Day One: Begin With the First Thought

Just crinkle them all up!

The reason I began this writing project at all, rather than staying in hiding and self-imposed captivity, is Thought Work.  Thought Work is the process I use to question and then dismantle the thoughts that keep me in my mental cage.  The result of Thought Work is one less bar, and in its place, a little more freedom, and room for inspiration.

Many of you, I know, are already familiar with Thought Work from any number of sources.  In case you aren’t, the idea behind it is that, most of the time, our circumstances don’t cause us pain.  Our thoughts about our circumstances cause us pain.  My teacher, Dr. Martha Beck, has a great explanation of this in her latest (wonderful!) book, Finding Your Way in a Wild New World.  She says if you can explain your problem to a wordless creature – say, your hamster or your pre-verbal child – it’s a real problem.  If you can’t, it’s a story – a string of thoughts – that your mind is spinning and you’re believing.  This is not to say you’re not in pain, quite the contrary.  It is to show us that changing our circumstances is seldom needed to end our pain.  Rather, changing our thoughts is usually more powerful.

There are many methods for doing Thought Work, but my favorite is The Work of Byron Katie, also called Inquiry.  In The Work, you identify a thought that’s causing you pain and then ask four questions about it:  Is it true?  Can you be absolutely certain it’s true?  How do you react when you believe the thought?  Who would you be without the thought?  Once you’ve done that process – and it must be experienced to be understood – you then turn the thought around to its opposites, to see if those might be just as true or truer.  The process is simple and absolutely transformational.  I’ll demonstrate The Work I did this morning below, but go ahead and watch the master, Katie, at www.thework.com.  Watch videos, download worksheets, it’s all there.

To find a thought that causes you pain, ask yourself simply, “What sucks right now?”  The minute I opened my eyes yesterday morning, my mind began spinning with Things That Needed To Be Done.  Before my feet had touched the floor Monday morning, I already felt behind!  I have a practice, though, that I have done every morning for about five years that grounds me.  It’s the one I encouraged you to do yesterday:  ten minutes of deep breathing.  At the end of this ten minutes I usually drift into some kind of meditation – I can’t say I’m “good” at it, but I keep doing it, because I notice when I don’t.  I feel like I might float away on days I skip it, so I usually don’t.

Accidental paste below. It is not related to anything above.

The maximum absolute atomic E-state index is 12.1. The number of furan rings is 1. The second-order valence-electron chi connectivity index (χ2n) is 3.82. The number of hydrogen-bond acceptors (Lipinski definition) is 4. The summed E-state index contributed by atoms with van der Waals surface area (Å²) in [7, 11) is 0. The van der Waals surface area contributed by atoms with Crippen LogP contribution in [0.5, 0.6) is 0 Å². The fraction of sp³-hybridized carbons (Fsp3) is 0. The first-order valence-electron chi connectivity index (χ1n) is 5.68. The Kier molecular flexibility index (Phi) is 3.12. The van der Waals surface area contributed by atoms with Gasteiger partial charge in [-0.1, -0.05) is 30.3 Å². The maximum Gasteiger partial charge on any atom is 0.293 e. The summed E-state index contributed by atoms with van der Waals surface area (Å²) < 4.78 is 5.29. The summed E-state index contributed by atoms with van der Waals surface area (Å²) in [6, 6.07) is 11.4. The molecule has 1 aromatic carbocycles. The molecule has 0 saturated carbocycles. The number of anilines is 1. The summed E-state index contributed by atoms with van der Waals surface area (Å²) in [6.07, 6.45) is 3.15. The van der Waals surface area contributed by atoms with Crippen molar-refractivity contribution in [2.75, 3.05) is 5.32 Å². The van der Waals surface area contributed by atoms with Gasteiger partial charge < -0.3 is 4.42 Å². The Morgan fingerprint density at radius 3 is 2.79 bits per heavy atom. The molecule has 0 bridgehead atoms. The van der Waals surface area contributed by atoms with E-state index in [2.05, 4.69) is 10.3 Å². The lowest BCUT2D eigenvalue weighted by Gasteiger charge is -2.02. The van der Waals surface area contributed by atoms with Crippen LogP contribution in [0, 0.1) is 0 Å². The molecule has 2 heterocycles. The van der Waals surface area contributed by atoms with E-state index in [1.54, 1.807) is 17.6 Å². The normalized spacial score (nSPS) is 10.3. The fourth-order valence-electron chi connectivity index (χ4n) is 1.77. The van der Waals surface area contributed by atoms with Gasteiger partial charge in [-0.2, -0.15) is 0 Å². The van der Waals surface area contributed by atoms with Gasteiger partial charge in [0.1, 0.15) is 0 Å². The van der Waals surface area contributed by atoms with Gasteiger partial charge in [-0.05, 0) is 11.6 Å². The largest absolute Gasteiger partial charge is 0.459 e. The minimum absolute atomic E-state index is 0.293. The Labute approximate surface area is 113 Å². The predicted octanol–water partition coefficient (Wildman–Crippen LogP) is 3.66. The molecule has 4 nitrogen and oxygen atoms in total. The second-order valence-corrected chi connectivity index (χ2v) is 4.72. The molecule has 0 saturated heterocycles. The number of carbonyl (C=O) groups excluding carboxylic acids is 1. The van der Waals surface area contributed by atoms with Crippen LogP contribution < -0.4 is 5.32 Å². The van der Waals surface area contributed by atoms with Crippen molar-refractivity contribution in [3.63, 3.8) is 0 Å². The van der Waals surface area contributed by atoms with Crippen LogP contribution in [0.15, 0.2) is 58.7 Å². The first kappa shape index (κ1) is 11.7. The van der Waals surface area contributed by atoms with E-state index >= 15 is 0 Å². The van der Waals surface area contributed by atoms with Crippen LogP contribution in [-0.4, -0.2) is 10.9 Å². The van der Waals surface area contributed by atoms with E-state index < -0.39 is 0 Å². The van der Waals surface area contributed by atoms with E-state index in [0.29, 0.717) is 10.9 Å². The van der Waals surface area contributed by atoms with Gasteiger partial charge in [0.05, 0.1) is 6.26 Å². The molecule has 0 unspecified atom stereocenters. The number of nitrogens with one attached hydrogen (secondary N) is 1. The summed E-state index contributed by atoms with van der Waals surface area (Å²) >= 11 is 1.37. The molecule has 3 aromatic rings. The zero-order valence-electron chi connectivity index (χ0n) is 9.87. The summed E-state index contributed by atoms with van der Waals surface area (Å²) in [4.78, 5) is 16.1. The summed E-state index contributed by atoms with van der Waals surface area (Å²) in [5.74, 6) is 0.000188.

At the end of my breathing, I remembered Martha’s book, in which she describes techniques for falling into wordlessness – a break from thought – which I needed.  One of the techniques is Thought Work, so I asked myself, “What sucks right now?”  The answer:  “I have too much to do.”  I did The Work on that thought.  This is how it went:

I have too much to do.

Is it true?  Yes.

Can I be absolutely certain it’s true?  No.

How do I react when I believe it?  I feel heavy and frantic.  I feel small, no match for the towering piles of What Must Be Done.  I have no idea where to start, so I do nothing.  It feels terrible, futile, lonely, cold.

Who would I be without the thought?  I would be the still presence inside the storm.  Curious.  Open.  Sensitive to The Thing That Wants To Be Done.  I can feel where Flow is strongest and I can jump into it!  I feel powerful!

Turnaround:  I do not have too much to do.

How might that be true?  I’m not doing a thing right now, and I’m okay.  If I never do another thing, the world will continue and I’ll be fine.  In fact, I’ll still love and be loved, what else is the point?  Eckhardt Tolle sat on a park bench for two years and did nothing and look at him now!

Free from the thought, “I have too much to do,” I felt light and free.  And when I sat down at my desk, the Thing That Wanted To Be Done was writing.  So I looked at my cache of ideas for blog posts and found the dolphin.  I had stopped writing the post because I didn’t know what I wanted to say, I didn’t know what it meant.  But when I looked at it yesterday, I knew.  Not only did I know what it wanted to be, but it inspired me.

All that freedom and inspiration from doing The Work on one little thought!

My challenge for you today is to ask yourself, “What sucks right now?”  If you’re unused to noticing your thoughts, just noticing is enough for now.  If you’re used to noticing, go ahead and do The Work on your thought.  Then notice what inspiration spills in once you’re free from the thought.

 2012 February 7

 

 

 

 

 

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